The Social Security Act provides that, upon district court review of the
Commissioner‘s decision, “[t]he findings of the Commissioner . . . as to any fact, if
supported by substantial evidence, shall be conclusive . . . .” 42 U.S.C. § 405(g).
Substantial evidence is defined as evidence which “a reasonable mind might accept as
adequate to support a conclusion.” Consolidated Edison Co. v. NLRB, 305 U.S. 197, 229
(1938), quoted in Richardson v. Perales, 402 U.S. 389, 401 (1971); see also Tejada v.
Apfel, 167 F.3d 770, 773-74 (2d Cir. 1999). The substantial evidence test applies not only
to findings on basic evidentiary facts, but also to inferences and conclusions drawn from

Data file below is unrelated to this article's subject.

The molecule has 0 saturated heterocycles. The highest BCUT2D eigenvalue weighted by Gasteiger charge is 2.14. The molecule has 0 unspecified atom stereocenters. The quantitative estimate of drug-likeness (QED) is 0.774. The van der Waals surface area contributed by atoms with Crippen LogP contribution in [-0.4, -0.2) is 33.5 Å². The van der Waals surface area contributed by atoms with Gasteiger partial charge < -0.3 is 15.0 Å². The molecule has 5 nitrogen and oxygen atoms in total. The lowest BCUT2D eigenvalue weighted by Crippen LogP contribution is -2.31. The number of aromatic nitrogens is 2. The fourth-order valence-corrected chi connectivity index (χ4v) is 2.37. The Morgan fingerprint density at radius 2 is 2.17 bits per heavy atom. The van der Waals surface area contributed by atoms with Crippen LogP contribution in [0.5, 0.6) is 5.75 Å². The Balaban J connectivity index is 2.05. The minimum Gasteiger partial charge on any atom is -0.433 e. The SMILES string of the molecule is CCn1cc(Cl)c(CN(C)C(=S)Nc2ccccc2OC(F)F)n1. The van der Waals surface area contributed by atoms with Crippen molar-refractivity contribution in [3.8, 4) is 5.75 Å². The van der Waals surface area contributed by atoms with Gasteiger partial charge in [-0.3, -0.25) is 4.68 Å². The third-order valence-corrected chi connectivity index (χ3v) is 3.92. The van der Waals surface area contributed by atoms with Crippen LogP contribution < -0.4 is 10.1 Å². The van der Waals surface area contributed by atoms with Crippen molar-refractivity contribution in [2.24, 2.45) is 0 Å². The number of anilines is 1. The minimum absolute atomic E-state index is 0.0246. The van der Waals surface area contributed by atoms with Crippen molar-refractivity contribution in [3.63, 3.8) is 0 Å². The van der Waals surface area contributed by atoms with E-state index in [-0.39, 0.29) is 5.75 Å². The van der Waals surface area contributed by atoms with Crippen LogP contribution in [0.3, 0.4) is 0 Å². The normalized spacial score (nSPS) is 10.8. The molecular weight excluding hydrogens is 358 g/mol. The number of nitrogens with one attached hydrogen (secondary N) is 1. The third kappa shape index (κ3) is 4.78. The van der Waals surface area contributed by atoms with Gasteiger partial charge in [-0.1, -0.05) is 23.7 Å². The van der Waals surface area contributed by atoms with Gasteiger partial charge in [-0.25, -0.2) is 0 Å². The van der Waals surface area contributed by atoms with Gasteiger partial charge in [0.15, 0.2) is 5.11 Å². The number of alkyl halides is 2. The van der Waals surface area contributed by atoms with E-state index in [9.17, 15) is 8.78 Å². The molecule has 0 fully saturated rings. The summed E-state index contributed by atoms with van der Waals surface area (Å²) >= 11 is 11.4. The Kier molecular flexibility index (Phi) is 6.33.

the facts. Giannasca v. Astrue, 2011 WL 4445141, at *3 (S.D.N.Y. Sept. 26, 2011) (citing
Rodriguez v. Califano, 431 F. Supp. 421, 423 (S.D.N.Y. 1977)).
Under these standards, the scope of judicial review of the Commissioner’s decision
is limited, and the reviewing court may not try the case de novo or substitute its findings
for those of the Commissioner. Richardson, 402 U.S. at 401; see also Cage v. Comm'r of
Soc. Servs., 692 F.3d 118, 122 (2d Cir. 2012), cert. denied, 133 S.Ct. 2881 (2013). The
court’s inquiry is “whether the record, read as a whole, yields such evidence as would allow
a reasonable mind to accept the conclusions reached” by the Commissioner. Sample v.
Schweiker, 694 F.2d 639, 642 (9th Cir. 1982), quoted in Winkelsas v. Apfel, 2000 WL
575513, at *2 (W.D.N.Y. February 14, 2000).